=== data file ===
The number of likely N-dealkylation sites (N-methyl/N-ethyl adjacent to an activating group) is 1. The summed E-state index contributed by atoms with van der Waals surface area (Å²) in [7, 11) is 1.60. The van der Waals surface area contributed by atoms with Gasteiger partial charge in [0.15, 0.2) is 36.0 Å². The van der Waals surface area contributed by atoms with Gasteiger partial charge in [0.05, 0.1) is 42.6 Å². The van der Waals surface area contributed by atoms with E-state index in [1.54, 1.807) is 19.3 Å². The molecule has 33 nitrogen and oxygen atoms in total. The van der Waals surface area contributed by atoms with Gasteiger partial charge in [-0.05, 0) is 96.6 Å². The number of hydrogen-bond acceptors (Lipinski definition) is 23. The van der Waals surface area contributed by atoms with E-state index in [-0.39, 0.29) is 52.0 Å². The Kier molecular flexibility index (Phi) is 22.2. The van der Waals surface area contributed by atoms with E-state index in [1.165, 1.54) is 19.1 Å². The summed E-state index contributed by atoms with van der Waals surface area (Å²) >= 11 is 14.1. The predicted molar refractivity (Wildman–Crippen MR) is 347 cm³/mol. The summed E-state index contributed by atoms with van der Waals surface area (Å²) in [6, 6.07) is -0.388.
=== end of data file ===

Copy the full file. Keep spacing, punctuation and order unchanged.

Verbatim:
The number of likely N-dealkylation sites (N-methyl/N-ethyl adjacent to an activating group) is 1. The summed E-state index contributed by atoms with van der Waals surface area (Å²) in [7, 11) is 1.60. The van der Waals surface area contributed by atoms with Gasteiger partial charge in [0.15, 0.2) is 36.0 Å². The van der Waals surface area contributed by atoms with Gasteiger partial charge in [0.05, 0.1) is 42.6 Å². The van der Waals surface area contributed by atoms with E-state index in [1.54, 1.807) is 19.3 Å². The molecule has 33 nitrogen and oxygen atoms in total. The van der Waals surface area contributed by atoms with Gasteiger partial charge in [-0.05, 0) is 96.6 Å². The number of hydrogen-bond acceptors (Lipinski definition) is 23. The van der Waals surface area contributed by atoms with E-state index in [-0.39, 0.29) is 52.0 Å². The Kier molecular flexibility index (Phi) is 22.2. The van der Waals surface area contributed by atoms with E-state index in [1.165, 1.54) is 19.1 Å². The summed E-state index contributed by atoms with van der Waals surface area (Å²) >= 11 is 14.1. The predicted molar refractivity (Wildman–Crippen MR) is 347 cm³/mol. The summed E-state index contributed by atoms with van der Waals surface area (Å²) in [6, 6.07) is -0.388.